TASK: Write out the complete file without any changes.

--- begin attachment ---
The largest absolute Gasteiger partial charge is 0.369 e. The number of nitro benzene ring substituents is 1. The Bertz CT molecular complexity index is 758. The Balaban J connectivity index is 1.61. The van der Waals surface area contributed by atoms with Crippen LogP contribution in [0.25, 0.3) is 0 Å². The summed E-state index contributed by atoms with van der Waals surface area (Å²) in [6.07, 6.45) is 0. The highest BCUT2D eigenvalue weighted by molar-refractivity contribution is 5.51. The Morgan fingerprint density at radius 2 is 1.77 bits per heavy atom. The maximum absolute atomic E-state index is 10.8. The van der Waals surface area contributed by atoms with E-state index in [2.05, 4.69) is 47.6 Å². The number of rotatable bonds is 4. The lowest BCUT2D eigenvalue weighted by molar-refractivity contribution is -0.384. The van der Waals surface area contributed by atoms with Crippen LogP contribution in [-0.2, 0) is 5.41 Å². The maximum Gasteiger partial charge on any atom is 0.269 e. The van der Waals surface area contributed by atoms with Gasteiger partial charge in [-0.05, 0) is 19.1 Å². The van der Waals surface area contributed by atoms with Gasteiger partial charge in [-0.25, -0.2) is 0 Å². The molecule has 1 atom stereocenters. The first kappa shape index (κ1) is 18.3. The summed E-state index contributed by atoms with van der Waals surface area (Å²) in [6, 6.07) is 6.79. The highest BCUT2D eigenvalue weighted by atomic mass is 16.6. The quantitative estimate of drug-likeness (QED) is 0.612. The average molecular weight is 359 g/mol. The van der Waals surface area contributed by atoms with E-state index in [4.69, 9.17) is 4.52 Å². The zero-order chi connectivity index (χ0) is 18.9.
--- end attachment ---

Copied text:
The largest absolute Gasteiger partial charge is 0.369 e. The number of nitro benzene ring substituents is 1. The Bertz CT molecular complexity index is 758. The Balaban J connectivity index is 1.61. The van der Waals surface area contributed by atoms with Crippen LogP contribution in [0.25, 0.3) is 0 Å². The summed E-state index contributed by atoms with van der Waals surface area (Å²) in [6.07, 6.45) is 0. The highest BCUT2D eigenvalue weighted by molar-refractivity contribution is 5.51. The Morgan fingerprint density at radius 2 is 1.77 bits per heavy atom. The maximum absolute atomic E-state index is 10.8. The van der Waals surface area contributed by atoms with E-state index in [2.05, 4.69) is 47.6 Å². The number of rotatable bonds is 4. The lowest BCUT2D eigenvalue weighted by molar-refractivity contribution is -0.384. The van der Waals surface area contributed by atoms with Crippen LogP contribution in [-0.2, 0) is 5.41 Å². The maximum Gasteiger partial charge on any atom is 0.269 e. The van der Waals surface area contributed by atoms with Gasteiger partial charge in [-0.05, 0) is 19.1 Å². The van der Waals surface area contributed by atoms with Gasteiger partial charge in [-0.25, -0.2) is 0 Å². The molecule has 1 atom stereocenters. The first kappa shape index (κ1) is 18.3. The summed E-state index contributed by atoms with van der Waals surface area (Å²) in [6, 6.07) is 6.79. The highest BCUT2D eigenvalue weighted by atomic mass is 16.6. The quantitative estimate of drug-likeness (QED) is 0.612. The average molecular weight is 359 g/mol. The van der Waals surface area contributed by atoms with E-state index in [4.69, 9.17) is 4.52 Å². The zero-order chi connectivity index (χ0) is 18.9.